Jaaved who was a choreographer, stand-up and theatre actor in his college days, went on a film-signing spree, including one in which a 60-plus Dev Anand greedily snagged the hero’s part for himself while offering the 26-year- old Jaaved a side role. “In that film, there were four young heroes,” he says of 1989’s Lashkar, “I had two solo songs. Dev saab had a family song. Nobody else had any songs.”

After that, Jaaved complains, “I never again got a ‘solo lead.’ It was always, ‘One of the leads.” His “senses of humour”—to borrow a Binglish (Bihari-English) phrase from his Crocodile Dundee character in Salaam Namaste—is on full display when he says, “The only lead role I got was in Jajantaram Mamantaram (a children’s film inspired by Gulliver’s Travels) which did pretty well. Technically, I can claim that I gave a hit as a leading man. If not a 100 crore blockbuster, I can at least say that I’ve a 100 per cent success record as a hero.”

But of late, offers have swelled. Salaam Namaste was definitely a motivator. He gave his character Feroz Khan’s style—a cowboy-gone-wrong swagger and wannabe outback Australian accent. “Eggjactly,” he says, mimicking the character that surprised everyone except Jaaved himself. For Indra Kumar’s Dhamaal, he dropped his baritone drawl to suit that of man-child Manav. Jaaved believes people with a strong voice take themselves too seriously and that very few experiment for fear of being mocked. “People with a good voice are basically very conscious. They want to use it to their maximum base potential. I, on the other hand, feel if you take your voice too seriously you lose out on the character,” he says.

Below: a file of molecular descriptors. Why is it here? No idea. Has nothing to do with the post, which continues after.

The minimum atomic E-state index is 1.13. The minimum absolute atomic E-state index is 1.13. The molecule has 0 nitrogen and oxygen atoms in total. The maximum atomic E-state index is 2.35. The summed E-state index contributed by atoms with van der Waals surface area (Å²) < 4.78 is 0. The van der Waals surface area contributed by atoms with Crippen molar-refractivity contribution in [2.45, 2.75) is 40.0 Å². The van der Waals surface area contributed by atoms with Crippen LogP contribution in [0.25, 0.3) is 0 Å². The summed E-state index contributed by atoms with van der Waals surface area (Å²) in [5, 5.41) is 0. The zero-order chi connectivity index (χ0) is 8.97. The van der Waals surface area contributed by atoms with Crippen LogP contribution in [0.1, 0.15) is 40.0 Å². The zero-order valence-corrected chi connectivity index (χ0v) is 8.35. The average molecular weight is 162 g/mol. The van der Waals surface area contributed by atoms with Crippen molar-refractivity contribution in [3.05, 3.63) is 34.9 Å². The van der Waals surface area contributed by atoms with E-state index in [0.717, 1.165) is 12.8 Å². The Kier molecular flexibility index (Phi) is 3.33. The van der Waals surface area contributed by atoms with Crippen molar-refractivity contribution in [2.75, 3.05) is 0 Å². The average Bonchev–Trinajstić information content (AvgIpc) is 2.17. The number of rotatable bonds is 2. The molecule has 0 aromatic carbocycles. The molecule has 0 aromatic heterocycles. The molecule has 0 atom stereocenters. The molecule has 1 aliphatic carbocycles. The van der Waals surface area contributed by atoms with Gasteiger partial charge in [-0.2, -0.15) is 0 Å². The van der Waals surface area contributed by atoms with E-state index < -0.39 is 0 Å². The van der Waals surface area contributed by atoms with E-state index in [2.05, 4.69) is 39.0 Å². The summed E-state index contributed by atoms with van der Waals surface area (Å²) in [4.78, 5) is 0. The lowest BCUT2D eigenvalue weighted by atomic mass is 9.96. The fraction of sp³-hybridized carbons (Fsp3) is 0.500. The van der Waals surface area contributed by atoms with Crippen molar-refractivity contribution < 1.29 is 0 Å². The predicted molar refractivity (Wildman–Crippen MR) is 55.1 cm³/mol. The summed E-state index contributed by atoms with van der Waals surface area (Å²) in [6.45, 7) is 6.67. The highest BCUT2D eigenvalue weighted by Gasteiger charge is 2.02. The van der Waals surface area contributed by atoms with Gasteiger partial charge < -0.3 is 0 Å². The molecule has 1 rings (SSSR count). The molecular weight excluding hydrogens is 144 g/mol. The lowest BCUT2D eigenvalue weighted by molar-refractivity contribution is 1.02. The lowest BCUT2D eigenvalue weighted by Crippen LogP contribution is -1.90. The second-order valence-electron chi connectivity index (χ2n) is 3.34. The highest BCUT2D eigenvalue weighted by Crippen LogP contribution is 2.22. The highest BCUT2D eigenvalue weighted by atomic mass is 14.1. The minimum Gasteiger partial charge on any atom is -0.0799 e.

Jaaved acknowledges his mimicry skills. “But I’m a principal actor,” he says, without bothering to explain further. Let’s see who all he can impersonate with flourish: Sanjay Dutt, Dharmendra and Ajit, to name a few. But there are some he can’t seem to get a hang on. “Aamir Khan, I can’t do, yet. Hrithik Roshan thoda aa jata hai (Hrithik Roshan, only to an extent). SRK and Akshay Kumar, I can do. But I don’t go out of my way. It’s not as if I sit down and do homework for it. It’s not my profession. I’m not out to be prove that I’m a better mimic than X, Y or Z.”

Mimicry is a handy skill. “It’s like being a good sportsman. A sportsman can not only run well but he can also ride a horse and dance. Similarly, every actor has to be a mimic at heart. Bachchan saab changed his voice for Agneepath and Paa. Do you think he invented those voices? There must have been some reference point in his head and he simply followed it.” Jaaved has a separate following for the Hindi version of the Japanese game show Takeshi’s Castle, in which he grafted Dilip Kumar’s voice on the show’s leader General Tani. “When I’m doing mimicry, I don’t disrespect anybody. I draw my lines,” he says.

As a comedian, Javed sticks to Dad’s mantra: ‘Loud comedy works with the masses.’ “Dad says that in India subtlety doesn’t work. The uneducated don’t understand dialogue, so don’t play with language. They only understand and react to action. Groucho Marx was extremely witty, but how many people know him as opposed to, say, a Chaplin? You have to be educated to understand the Marx Brothers’ puns. There’s a Marx Brothers’ joke where a cop asks Groucho, “A hermit, eh? Then, why’s the table set for four?” Groucho replies, “That’s nothing. My alarm clock is set for eight.’ Unless you put your mind to it, you won’t get it.”

Jaaferi, who speaks rather solemnly in person, says his public persona is misleading. “I’m much more of a thinking person than people think,” he says. Perhaps, that’s why he has been wanting to turn director for the past 15 years. “We’d announced a film called Dance Master in 1990. We had a location in mind in Worli. Sangeeth and Santosh Sivan were part of it. The financiers backed out.” When he saw the recent dance hit ABCD: Any Body Can Dance, he realised that was exactly the film he had envisioned. “But that’s gone now. I’ll think of something else,” he says.